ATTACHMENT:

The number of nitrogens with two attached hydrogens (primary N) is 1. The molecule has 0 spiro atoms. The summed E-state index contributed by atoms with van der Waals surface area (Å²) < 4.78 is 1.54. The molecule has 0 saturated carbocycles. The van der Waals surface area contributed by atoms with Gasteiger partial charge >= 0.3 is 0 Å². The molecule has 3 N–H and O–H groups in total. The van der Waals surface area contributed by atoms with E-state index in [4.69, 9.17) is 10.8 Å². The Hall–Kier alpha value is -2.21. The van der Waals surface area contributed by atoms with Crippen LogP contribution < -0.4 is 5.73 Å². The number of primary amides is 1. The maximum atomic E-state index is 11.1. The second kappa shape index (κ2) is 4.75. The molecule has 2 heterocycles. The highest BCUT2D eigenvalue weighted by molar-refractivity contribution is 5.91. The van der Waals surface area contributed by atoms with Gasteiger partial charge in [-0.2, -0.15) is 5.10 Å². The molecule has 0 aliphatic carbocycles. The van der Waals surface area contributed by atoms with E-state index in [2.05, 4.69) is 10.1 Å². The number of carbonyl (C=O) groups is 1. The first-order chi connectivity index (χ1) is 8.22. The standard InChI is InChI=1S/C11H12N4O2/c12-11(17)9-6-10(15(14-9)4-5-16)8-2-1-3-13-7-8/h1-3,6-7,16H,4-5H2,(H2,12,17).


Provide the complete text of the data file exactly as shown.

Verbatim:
The number of nitrogens with two attached hydrogens (primary N) is 1. The molecule has 0 spiro atoms. The summed E-state index contributed by atoms with van der Waals surface area (Å²) < 4.78 is 1.54. The molecule has 0 saturated carbocycles. The van der Waals surface area contributed by atoms with Gasteiger partial charge >= 0.3 is 0 Å². The molecule has 3 N–H and O–H groups in total. The van der Waals surface area contributed by atoms with E-state index in [4.69, 9.17) is 10.8 Å². The Hall–Kier alpha value is -2.21. The van der Waals surface area contributed by atoms with Crippen LogP contribution < -0.4 is 5.73 Å². The number of primary amides is 1. The maximum atomic E-state index is 11.1. The second kappa shape index (κ2) is 4.75. The molecule has 2 heterocycles. The highest BCUT2D eigenvalue weighted by molar-refractivity contribution is 5.91. The van der Waals surface area contributed by atoms with Gasteiger partial charge in [-0.2, -0.15) is 5.10 Å². The molecule has 0 aliphatic carbocycles. The van der Waals surface area contributed by atoms with E-state index in [2.05, 4.69) is 10.1 Å². The number of carbonyl (C=O) groups is 1. The first-order chi connectivity index (χ1) is 8.22. The standard InChI is InChI=1S/C11H12N4O2/c12-11(17)9-6-10(15(14-9)4-5-16)8-2-1-3-13-7-8/h1-3,6-7,16H,4-5H2,(H2,12,17).